And no, I don't think that you sell your soul when you come to work somewhere, but we are fishing for some sort of commitment, even if it's not eternal. If you're already looking for greener grass and we haven't even hired you yet, then . . . maybe we'd all be happier if you started elsewhere.

      Actually, the way things are now, you'd be happier if you ended up elsewhere anyway. I wanted to lean over the shoulder of the last candidate and whisper "run, run now -- they're all quite mad!"

    2. And in many places these days, the good outcome to someone leaving (for greener pastures, or as the result of retirement, death, dismemberment, or other means) is having to do the search over again. The decidedly less-good but increasingly common outcome is that the line disappears, or is parceled out among 3 adjuncts.

      So, although it's an absurd question from the candidate's point of view, it's also a reasonable one. Although the "take any job and write your way out" philosophy that was prevalent in my grad department does sometimes work out for individual Ph.D.s, it can also leave chaos in its wake, and may well cheat both the hiring department and a candidate other than the one hired of a what could be a productive longterm relationship.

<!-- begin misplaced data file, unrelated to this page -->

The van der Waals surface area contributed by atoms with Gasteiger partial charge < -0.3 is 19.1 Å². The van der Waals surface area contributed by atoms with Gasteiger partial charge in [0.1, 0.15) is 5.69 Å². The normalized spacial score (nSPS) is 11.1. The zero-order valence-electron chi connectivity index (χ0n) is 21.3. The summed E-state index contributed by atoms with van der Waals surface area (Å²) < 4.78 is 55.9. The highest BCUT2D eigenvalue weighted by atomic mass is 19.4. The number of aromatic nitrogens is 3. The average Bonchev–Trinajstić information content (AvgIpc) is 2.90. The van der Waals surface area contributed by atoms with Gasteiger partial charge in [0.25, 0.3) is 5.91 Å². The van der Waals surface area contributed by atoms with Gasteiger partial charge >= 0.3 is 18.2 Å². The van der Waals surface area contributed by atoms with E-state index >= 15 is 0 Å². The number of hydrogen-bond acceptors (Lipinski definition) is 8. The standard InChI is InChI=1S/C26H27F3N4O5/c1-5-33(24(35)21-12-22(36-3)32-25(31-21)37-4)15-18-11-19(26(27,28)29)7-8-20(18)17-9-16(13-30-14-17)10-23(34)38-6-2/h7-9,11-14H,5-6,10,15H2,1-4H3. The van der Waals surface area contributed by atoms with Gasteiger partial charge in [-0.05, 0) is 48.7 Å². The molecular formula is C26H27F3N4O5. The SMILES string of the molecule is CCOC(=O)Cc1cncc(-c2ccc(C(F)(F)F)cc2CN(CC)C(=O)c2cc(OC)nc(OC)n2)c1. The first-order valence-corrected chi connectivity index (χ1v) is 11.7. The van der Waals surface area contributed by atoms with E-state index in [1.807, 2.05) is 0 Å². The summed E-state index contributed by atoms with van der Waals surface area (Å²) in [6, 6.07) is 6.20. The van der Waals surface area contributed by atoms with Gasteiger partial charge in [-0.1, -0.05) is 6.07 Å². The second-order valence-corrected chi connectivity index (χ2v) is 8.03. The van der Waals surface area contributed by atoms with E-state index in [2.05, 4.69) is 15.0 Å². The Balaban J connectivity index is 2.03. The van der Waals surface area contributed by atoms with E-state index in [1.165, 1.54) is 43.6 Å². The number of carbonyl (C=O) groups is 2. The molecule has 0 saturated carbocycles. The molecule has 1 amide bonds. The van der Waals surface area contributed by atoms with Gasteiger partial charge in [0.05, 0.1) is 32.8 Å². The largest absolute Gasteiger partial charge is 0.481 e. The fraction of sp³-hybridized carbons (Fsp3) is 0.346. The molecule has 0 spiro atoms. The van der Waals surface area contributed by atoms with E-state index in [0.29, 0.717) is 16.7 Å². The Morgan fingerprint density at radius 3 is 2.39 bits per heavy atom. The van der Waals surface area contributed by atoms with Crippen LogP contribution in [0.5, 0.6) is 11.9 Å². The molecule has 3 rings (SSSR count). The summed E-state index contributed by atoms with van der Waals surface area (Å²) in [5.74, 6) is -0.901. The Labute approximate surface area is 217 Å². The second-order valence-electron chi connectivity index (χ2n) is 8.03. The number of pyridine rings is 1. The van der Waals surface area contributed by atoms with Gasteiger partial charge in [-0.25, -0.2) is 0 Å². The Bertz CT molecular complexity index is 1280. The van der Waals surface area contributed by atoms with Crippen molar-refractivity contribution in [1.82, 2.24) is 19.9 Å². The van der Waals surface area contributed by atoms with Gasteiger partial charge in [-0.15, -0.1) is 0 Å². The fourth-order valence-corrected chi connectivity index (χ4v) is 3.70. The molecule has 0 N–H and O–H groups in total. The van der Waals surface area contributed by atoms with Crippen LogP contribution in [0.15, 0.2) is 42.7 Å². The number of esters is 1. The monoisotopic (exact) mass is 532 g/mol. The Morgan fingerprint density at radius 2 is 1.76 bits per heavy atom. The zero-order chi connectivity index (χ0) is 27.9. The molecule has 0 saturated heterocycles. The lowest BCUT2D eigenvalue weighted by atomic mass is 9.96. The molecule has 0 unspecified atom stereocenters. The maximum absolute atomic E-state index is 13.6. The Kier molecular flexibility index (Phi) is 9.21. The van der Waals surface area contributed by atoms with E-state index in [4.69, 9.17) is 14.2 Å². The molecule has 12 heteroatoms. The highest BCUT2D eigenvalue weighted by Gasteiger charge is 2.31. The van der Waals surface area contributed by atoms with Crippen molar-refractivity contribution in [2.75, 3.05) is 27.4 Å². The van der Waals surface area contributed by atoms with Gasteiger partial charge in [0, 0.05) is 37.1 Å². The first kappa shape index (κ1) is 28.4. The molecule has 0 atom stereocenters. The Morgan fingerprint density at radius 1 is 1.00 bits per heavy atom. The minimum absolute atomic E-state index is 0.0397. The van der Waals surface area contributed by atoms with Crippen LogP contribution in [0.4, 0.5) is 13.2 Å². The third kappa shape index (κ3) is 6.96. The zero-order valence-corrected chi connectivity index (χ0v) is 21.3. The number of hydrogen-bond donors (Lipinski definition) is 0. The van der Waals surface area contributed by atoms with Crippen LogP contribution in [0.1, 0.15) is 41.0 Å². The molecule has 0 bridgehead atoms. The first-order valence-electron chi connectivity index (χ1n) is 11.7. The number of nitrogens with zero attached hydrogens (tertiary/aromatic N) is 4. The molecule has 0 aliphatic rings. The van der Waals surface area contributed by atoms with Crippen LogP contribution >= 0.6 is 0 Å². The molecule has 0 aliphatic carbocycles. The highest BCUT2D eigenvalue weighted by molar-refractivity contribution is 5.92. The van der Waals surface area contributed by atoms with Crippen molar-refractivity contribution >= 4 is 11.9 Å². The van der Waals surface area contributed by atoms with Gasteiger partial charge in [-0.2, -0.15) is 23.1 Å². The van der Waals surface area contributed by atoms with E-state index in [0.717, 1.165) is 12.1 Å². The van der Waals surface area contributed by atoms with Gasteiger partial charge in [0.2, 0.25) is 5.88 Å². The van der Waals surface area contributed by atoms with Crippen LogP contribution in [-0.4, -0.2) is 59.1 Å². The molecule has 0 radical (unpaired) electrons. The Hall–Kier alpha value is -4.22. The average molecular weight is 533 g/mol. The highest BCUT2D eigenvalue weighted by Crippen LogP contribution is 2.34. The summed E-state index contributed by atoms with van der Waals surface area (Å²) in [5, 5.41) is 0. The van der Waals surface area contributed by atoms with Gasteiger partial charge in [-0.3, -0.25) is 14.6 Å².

I know it's easy in some ways for me to say, but I really don't think candidates should apply to jobs they can't see themselves keeping at least through tenure. Of course sometimes one can't tell how bad a fit is until you get there, but applying with the intention of leaving as soon as possible strikes me as a bad idea (not least because that kind of attitude tends to show through, and can eventually lead to adverse tenure decisions if the original plan doesn't work out).

    3. We ask this question before inviting candidates out, only because if we didn't we'd just end up subsidizing peoples' Hawaiian vacations.

  4. May I jump in please? Our problems is that too many candidates seem to have ONE and only one generic letter--for the "top" positions at the "top" universities. We don't mind a generic letter--we try to be fair and kind. But a generic letter that details in great detail research projects without a balance of teaching experience signals to us that our position may not be a good fit for the candidate.

    Is it too much to ask for a generic letter that fits our type of job? 3/3, service, and publications for tenure?